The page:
Also, significant differences on awareness of the changes relating to temperature were observed across respondents’ gender (χ2 = 8.380, df = 2, P = 0.015), with males being more aware of declining temperature than females while the females were more aware of rising temperature than their males counterparts. In addition, significant differences on awareness of the changes relating to temperatures were also observed across the households’ main livelihood (χ2 = 12.631, df = 10, P = 0.002) with crop farmers being more aware of temperature changes compared to the respondents pursuing other livelihood types.

Based on the current study findings, age and gender of respondents had some influence on the level of awareness of changes observed in general climate change. This is consistent with the previous findings by Ndambiri et al. (2012) and Deressa et al. (2008) both of which reported that age, gender and education level had significant effects on respondent’s awareness of climate change.

Observed changes in rainfall patterns

There have been changes asssociated with rainfall pattern in the area as 55.2 % of the respondents had observed declining rains, while 17.0 and 15.5 % had observed late rains and shorter rain seasons, respectively, while 6.7 % reported longer rain seasons and 1.8 % of the respondents observed more rains. Only 0.3 % of the respondents did not observe any change in the rainfall patterns. Figure 2 shows observed changes in rainfall patterns by proportion of respondents.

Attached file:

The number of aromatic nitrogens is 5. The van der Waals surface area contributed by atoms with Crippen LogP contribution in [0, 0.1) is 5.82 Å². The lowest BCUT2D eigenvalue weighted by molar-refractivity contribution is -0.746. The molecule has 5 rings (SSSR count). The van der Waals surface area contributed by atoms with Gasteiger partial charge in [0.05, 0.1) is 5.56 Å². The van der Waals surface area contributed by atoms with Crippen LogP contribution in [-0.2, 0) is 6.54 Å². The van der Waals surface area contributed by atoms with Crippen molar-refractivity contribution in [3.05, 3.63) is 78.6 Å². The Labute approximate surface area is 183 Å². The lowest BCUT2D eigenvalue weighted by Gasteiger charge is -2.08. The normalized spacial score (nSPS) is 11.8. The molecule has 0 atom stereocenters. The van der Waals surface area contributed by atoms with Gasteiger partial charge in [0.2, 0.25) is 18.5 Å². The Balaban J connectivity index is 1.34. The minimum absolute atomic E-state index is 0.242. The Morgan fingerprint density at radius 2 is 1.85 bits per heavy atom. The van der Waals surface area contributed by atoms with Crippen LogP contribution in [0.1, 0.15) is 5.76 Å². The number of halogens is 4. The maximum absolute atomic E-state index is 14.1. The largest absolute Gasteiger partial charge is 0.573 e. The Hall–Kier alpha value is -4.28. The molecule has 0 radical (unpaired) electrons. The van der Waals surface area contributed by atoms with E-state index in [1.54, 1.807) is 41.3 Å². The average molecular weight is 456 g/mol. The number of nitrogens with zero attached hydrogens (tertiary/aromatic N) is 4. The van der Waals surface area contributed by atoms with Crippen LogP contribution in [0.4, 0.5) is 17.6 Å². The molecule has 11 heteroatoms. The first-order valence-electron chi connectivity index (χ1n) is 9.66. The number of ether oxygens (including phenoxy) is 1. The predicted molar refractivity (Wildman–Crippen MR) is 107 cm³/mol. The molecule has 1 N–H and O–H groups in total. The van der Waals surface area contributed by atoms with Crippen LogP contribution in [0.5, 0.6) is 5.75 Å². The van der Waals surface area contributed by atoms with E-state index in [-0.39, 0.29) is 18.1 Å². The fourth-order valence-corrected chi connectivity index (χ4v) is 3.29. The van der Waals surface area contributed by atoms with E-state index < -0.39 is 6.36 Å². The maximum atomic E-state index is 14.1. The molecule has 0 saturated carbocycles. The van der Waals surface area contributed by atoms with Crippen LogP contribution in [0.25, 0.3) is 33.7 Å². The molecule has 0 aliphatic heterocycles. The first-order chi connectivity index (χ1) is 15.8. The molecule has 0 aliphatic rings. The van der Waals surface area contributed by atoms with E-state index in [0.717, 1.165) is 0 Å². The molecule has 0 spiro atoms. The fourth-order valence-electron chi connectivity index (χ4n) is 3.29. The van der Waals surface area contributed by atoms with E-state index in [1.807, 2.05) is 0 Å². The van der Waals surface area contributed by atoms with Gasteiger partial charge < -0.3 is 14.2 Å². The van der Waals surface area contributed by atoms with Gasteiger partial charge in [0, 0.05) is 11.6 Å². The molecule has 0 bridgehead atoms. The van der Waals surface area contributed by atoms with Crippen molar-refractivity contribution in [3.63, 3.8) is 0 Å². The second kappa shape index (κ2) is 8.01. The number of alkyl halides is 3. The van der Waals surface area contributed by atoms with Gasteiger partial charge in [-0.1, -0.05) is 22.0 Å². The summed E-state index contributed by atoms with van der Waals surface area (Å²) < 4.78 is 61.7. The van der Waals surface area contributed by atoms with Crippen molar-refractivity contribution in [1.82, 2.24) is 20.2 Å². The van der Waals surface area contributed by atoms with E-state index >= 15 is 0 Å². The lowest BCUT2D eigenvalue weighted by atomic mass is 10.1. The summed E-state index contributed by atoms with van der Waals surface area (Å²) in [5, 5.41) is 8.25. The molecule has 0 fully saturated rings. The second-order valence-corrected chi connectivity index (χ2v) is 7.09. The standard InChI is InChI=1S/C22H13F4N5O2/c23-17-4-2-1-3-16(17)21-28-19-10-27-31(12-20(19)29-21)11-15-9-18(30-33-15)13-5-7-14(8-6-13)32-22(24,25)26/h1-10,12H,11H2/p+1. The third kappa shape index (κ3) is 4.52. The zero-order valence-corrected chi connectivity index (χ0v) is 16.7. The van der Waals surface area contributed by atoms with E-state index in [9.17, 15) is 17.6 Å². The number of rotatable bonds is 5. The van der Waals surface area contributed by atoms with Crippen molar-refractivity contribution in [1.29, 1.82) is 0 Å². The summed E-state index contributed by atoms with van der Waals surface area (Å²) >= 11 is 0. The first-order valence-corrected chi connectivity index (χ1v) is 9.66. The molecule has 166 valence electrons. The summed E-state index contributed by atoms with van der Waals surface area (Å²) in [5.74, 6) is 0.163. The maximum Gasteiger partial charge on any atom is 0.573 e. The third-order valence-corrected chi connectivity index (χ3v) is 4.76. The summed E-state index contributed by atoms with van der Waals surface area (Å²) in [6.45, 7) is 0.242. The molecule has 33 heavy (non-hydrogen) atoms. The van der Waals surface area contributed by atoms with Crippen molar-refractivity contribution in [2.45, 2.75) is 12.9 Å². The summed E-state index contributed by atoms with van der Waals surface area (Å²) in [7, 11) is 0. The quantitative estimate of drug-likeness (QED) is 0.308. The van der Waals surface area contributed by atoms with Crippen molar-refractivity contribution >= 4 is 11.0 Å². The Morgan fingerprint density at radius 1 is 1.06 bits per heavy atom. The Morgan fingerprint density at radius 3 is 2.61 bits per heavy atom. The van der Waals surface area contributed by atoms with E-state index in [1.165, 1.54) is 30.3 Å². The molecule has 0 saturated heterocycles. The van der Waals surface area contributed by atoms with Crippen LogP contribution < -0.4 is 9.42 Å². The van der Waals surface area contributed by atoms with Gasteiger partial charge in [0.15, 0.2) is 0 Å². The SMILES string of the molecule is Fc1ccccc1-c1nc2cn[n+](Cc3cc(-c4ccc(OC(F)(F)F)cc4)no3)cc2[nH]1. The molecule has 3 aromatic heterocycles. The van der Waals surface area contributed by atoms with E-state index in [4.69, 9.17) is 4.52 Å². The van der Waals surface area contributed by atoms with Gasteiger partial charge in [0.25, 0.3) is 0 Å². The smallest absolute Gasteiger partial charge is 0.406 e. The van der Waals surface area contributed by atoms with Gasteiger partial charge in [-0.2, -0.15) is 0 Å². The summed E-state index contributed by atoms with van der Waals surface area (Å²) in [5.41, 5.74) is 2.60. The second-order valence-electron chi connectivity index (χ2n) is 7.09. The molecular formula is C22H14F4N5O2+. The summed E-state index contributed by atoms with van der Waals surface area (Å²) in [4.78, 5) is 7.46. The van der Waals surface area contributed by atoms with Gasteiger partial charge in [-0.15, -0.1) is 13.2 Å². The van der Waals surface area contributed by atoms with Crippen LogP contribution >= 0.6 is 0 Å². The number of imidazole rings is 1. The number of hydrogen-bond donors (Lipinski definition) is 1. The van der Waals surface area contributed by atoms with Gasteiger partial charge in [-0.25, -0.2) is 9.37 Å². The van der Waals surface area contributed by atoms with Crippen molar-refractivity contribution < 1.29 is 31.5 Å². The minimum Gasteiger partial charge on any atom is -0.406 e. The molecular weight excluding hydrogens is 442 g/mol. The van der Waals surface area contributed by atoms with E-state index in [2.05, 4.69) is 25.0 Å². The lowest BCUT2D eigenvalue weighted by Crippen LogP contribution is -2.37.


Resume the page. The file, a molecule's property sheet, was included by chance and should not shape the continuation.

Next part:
Fig. 2

Observed changes in rainfall pattern

The findings shown on Fig. 2 indicate that over the past there have been changes in frequency and intensity of rainfall, with decline in rains being the most notable. Similar findings were reported by Ndambiri et al. (2012) in Kyuso District, Kenya where most farmers were reported to be aware of declining precipitation amounts. The current study findings also concurs with reports by NEMA (2013), GoK (2010a) and Künzler (2011) that there is a general decline in the long rainy season (March–April-May) over the past years in the country. Adaptation to Climate Change and Insurance (ACCI) commissioned a pilot project in Homa Bay and Busia Counties in Kenya, which revealed general declining trends in rainfall in both counties (; the findings of which this study corroborates. However, the results of the IPCC (2007) prediction indicated that Eastern Africa will likely experience a modest (5–10 %) increase in June, July and August precipitation.